Archive of UserLand's first discussion group, started October 5, 1998.

Re: Meta tag theft

Author:Paul Snively
Posted:8/20/1999; 8:11:26 AM
Topic:Today's scriptingNews Outline
Msg #:9717 (In response to 9715)
Prev/Next:9716 / 9718

"OK, why should the search engines pay attention to the meta tag, or give it more weight than other content in the page?"

Because search engines haven't solved the natural language understanding problem. Instead, they generally use a set of heuristics about how to interpret HTML in such a way as to get at the "what the content is about" rather than just to search the content itself. For example, matches that show up in

blocks rate higher than matches that don't.

The META tag can be thought of as the earliest HTML progenitor of the current XML metadata projects such as RDF: an attempt to allow an explicit indication as to the "aboutness" of the content, as well as allowing for codifying the content itself.

The problem for the search engines is that they've rightly ascertained that the queries that people wish to issue are essentially semantic in nature (show me all the pages that are about aerosol effects on the ozone layer--even ones that might not, for example, explicitly contain the word "aerosol") but HTML does an extremely poor job of codifying semantics, to say the least, which is why XML exists in the first place. Note that having a traditional database-driven website doesn't solve the problem, either: SQL doesn't do any better at finding "content about aerosol effects on the ozone layer" in the absence of the word "aerosol" than the search engines do.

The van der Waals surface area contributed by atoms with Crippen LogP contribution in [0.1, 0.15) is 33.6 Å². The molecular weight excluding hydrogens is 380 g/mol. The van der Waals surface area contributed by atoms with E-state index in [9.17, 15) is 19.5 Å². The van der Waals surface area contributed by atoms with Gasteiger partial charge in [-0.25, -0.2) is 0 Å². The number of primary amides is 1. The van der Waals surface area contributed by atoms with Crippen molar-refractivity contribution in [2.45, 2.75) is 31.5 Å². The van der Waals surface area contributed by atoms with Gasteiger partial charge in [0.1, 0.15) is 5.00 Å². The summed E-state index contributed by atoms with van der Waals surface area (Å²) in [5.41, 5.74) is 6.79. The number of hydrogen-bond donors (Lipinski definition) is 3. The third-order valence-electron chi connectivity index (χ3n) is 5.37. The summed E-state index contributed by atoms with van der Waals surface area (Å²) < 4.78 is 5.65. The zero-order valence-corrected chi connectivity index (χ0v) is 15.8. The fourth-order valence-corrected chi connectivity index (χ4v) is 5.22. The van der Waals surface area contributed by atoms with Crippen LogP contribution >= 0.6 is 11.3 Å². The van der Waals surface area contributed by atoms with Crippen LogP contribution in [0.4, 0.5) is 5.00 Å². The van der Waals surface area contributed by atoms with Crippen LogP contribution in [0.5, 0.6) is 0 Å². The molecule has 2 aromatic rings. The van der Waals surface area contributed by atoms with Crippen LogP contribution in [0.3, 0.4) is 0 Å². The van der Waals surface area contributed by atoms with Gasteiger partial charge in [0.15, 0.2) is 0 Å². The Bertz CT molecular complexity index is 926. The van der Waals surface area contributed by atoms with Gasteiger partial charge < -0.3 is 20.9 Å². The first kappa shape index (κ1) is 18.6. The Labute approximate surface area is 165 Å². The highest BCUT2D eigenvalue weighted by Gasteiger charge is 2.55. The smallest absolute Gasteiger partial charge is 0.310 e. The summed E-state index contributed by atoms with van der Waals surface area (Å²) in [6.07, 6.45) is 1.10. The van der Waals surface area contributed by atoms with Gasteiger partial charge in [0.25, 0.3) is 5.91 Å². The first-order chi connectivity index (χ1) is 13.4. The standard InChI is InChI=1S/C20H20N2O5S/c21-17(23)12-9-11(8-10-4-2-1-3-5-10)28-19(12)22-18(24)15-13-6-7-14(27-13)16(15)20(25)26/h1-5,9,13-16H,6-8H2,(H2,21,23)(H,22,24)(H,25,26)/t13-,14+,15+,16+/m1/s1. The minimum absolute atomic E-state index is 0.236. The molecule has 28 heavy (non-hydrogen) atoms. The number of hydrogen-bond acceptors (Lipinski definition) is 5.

To be fair, my example presumes that some bright soul is going to add the word "aerosol" to a META tag for a page that doesn't contain the word... or that someone is going to code up some RDF that associates some content, presumably about environmental issues, with the concept of "aerosol." At this point we have to recognize that the solution to the problem consists either of a) a lot of human beings going nuts creating metadata to correlate every reasonably conceivable connection to the content, and/or b) coming up with some awfully impressive automated analogy-building tools to do the same. Before anyone starts snorting at the latter, see the work of Douglas Hofstadter's "Fluid Analogies Research Group" at Indiana University (and read his "Fluid Concepts and Creative Analogies: Computer Models of the Fundamental Mechanisms of Thought," ISBN 0465024750) and also see the FramerD project at <>.

So that's the representation problem. But the META tag theft problem goes much deeper, because it touches on the fundamental question as to who has the rights to information and, perhaps more importantly, the information about the information? As the article linked to points out, it's ultimately all about money--in this case, in the form of "ad impressions." It's one reason (among many) I don't believe in ad-revenue-supported web sites. But what do we do about it?

For some provocative attempts to address the question of "electronic rights" from a technical perspective, see <>. For some of the social and economic motivations behind the technology, follow the link to Marc Stiegler's page and look for his "Final Exam."

Paul Snively

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